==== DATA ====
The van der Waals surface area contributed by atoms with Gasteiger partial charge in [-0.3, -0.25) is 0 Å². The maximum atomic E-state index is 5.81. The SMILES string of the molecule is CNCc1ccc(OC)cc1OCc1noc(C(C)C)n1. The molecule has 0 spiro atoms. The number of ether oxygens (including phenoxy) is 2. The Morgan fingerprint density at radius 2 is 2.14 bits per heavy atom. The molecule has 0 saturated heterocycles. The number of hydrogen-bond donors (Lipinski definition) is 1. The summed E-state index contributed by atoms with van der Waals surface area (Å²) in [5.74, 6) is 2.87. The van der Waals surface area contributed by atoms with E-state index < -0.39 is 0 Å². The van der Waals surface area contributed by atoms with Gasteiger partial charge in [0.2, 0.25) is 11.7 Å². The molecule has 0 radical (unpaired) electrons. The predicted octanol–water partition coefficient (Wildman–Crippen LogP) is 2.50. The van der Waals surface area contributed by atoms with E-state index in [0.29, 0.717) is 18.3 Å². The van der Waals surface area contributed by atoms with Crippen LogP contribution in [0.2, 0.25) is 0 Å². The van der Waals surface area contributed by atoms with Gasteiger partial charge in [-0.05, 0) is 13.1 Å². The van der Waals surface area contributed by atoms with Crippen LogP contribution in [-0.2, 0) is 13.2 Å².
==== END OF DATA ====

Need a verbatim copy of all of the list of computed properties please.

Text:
The van der Waals surface area contributed by atoms with Gasteiger partial charge in [-0.3, -0.25) is 0 Å². The maximum atomic E-state index is 5.81. The SMILES string of the molecule is CNCc1ccc(OC)cc1OCc1noc(C(C)C)n1. The molecule has 0 spiro atoms. The number of ether oxygens (including phenoxy) is 2. The Morgan fingerprint density at radius 2 is 2.14 bits per heavy atom. The molecule has 0 saturated heterocycles. The number of hydrogen-bond donors (Lipinski definition) is 1. The summed E-state index contributed by atoms with van der Waals surface area (Å²) in [5.74, 6) is 2.87. The van der Waals surface area contributed by atoms with E-state index < -0.39 is 0 Å². The van der Waals surface area contributed by atoms with Gasteiger partial charge in [0.2, 0.25) is 11.7 Å². The molecule has 0 radical (unpaired) electrons. The predicted octanol–water partition coefficient (Wildman–Crippen LogP) is 2.50. The van der Waals surface area contributed by atoms with E-state index in [0.29, 0.717) is 18.3 Å². The van der Waals surface area contributed by atoms with Crippen LogP contribution in [0.2, 0.25) is 0 Å². The van der Waals surface area contributed by atoms with Gasteiger partial charge in [-0.05, 0) is 13.1 Å². The van der Waals surface area contributed by atoms with Crippen LogP contribution in [-0.2, 0) is 13.2 Å².